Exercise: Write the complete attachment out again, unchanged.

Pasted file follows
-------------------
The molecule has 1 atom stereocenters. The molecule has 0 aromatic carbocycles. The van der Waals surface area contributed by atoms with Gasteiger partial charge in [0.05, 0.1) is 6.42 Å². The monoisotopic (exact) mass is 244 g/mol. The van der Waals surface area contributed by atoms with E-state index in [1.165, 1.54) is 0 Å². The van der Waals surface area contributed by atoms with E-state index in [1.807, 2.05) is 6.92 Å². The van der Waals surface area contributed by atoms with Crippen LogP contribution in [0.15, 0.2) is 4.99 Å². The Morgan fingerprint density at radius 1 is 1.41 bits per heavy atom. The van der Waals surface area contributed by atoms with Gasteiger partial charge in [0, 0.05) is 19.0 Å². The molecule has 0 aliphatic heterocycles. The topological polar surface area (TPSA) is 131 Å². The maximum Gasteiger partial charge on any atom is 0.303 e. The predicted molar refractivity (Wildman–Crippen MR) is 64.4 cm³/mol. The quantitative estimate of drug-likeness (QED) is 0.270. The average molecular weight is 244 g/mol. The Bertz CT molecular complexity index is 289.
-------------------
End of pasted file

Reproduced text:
The molecule has 1 atom stereocenters. The molecule has 0 aromatic carbocycles. The van der Waals surface area contributed by atoms with Gasteiger partial charge in [0.05, 0.1) is 6.42 Å². The monoisotopic (exact) mass is 244 g/mol. The van der Waals surface area contributed by atoms with E-state index in [1.165, 1.54) is 0 Å². The van der Waals surface area contributed by atoms with E-state index in [1.807, 2.05) is 6.92 Å². The van der Waals surface area contributed by atoms with Crippen LogP contribution in [0.15, 0.2) is 4.99 Å². The Morgan fingerprint density at radius 1 is 1.41 bits per heavy atom. The van der Waals surface area contributed by atoms with Gasteiger partial charge in [0, 0.05) is 19.0 Å². The molecule has 0 aliphatic heterocycles. The topological polar surface area (TPSA) is 131 Å². The maximum Gasteiger partial charge on any atom is 0.303 e. The predicted molar refractivity (Wildman–Crippen MR) is 64.4 cm³/mol. The quantitative estimate of drug-likeness (QED) is 0.270. The average molecular weight is 244 g/mol. The Bertz CT molecular complexity index is 289.